88. Telegram From the Embassy in Indonesia to the Department of State 1

962. Reference: Department’s telegram 487.2 Additional talks with key GOI leaders since events reported Embtel 9193 have added weight to need for moving Malaysian dispute to conference table. To date Adam Malik, Chaerul Saleh, General Nasution, General Sukendro and others have made strong pleas for US help in rescuing moderates within Indonesia from what could easily become untenable position.

While I agree with many points in reftel I believe Department may underestimate strength of sentiment here in favor of face-saving way out on Malaysia issue. Important segments Indo military have been embarrassed by obvious failure of efforts against mainland Malaya. Burgeoning non-Communist movement fears dispute will be used to suppress them. As result there seems to be unity of interest among significant elements here which could give us leverage to help defuse dispute.

Regarding specific questions in para 2 reftel, we believe internal issues, especially local concern over growing PKI influence, were key elements in providing motivation for moderate forces. Failure of “confrontation” was also a factor but this was probably secondary. In early stages of non-Communist movement, settlement of Malaysian issue with behind scenes help USG might have lulled newly awakened moderates into false sense of believing everything would soon be all right. However, movement has gained such momentum that I do not believe this is any longer the case. Danger now is one of suppression, since PKI and FAR leftists must be concerned by non-Communist drive and stirring up any issue or tactics to restore status quo, Malik and others believe they are too strong to be stopped except in wave of ultra-nationalistic frenzy which would almost certainly accompany intensification of Malaysian dispute. This is precise issue which helped them gain momentum and could now be turned against them.

We share Dept’s view that Subandrio would be most reluctant to deprive himself of weapon which might be used against moderates. However, we believe we could contribute in creating situation where Subandrio would have little choice but to go along with such move. [Page 186]His “unprecedented cordiality” with British Amb Gilchrist Nov. 20 (Embtel 943),4 may indicate Subandrio sees handwriting on wall and is prepared, whatever his motivation, to be more helpful.

Our comments on numbered paras reftel follow:

(1)
We have gained impression here that while Brits going slow on talks with Indos they have definitely not closed door. Results of Gilchrist’s latest talk with Subandrio may well encourage additional British moves. Australians, while somewhat pessimistic regarding prospects, give impression here they willing explore any possibility for peaceful settlement.
(2)

First objective Indo-UK talks should be merely to restore communications and establish some sort mutual confidence. Only if discussions are started can Brits effectively stress importance of ending Indo military attacks and persuade GOI that Tunku not averse to direct discussions. We believe that such talks, while useful prerequisite, probably would not succeed in settling issue in which so much “face” involved. Talks could however provide opportunity for seriously exploring viewpoints of parties concerned and hopefully moving toward AACC or other impartial device which would actually recommend solution. Sukarno commitment in advance to adhere to AACC decision was opposed by Subandrio but seems indicate Sukarno willing accept impartial judgment which gives him opportunity end unsuccessful military confrontation without appearing to bow to Tunku or Western powers.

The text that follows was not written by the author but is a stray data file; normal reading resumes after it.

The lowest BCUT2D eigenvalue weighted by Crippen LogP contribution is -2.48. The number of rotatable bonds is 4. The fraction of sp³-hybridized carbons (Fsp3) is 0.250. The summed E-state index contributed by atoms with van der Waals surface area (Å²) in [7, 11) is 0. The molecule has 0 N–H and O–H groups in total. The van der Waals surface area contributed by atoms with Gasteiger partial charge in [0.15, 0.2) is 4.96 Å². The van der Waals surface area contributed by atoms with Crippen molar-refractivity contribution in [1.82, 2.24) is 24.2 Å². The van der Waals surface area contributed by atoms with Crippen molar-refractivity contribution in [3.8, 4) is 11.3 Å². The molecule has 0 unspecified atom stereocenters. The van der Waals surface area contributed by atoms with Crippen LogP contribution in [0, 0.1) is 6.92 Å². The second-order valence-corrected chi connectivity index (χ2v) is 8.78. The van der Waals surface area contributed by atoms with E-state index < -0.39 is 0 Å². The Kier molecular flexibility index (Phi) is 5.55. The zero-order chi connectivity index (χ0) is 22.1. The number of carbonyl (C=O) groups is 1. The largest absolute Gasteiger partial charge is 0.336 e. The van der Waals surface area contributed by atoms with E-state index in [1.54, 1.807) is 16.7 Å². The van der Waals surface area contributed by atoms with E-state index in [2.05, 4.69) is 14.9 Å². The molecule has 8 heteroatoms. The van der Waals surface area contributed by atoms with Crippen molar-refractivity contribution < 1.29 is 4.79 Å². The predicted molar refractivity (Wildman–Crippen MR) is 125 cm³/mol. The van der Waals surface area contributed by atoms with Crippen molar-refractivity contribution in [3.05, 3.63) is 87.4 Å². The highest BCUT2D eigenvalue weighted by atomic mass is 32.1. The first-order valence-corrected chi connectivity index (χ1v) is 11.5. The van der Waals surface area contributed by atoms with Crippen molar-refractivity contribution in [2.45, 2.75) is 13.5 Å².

Only specific issue impeding direct GOI-GOM discussions PR movement to AACC seems to be Indo guerrillas. Appears to us that Tunku’s insistence on withdrawal these guerrillas as prerequisite for talks is not very realistic. It doubtful if GOI still has control over those on Malaysian territory, and prime objective at present should be to prevent further incursions and reduce chances of escalation. If this issue could be bypassed we could move on to solution which would be in interests of all concerned.

(3)

Appreciate Amb Bell’s view that discussion of captured infiltrators could provide means place GOI and GOM into direct communication (KL’s 622),5 but I am inclined believe it preferable if subject can be sidetracked for present. On basis past experience by tripartite Foreign Ministerial negotiations in Bangkok earlier this year, and estimate present Indo mood, I believe actual result of bringing two sides together on issue of prisoner status would be that talks never get beyond technical [Page 187]stage, thus actually hamstringing chance for political discussion of broader issues. It will be realized that approach of GOM and GOI to negotiations has consistently been completely different and will likely continue to be. Indos have refused to come to agreement on such aspects as guerrilla withdrawals, supervision of cease-fire, etc., and instead have stated repeatedly that these things can be readily solved if basic political settlement achieved. On Malaysian side, such issues have been consistently viewed as stepping stones to more basic agreement and, in manner almost “more British than the British,” GOM has concentrated on legal, technical and moral arguments to secure strict compliance to some such preliminary agreement before proceeding further.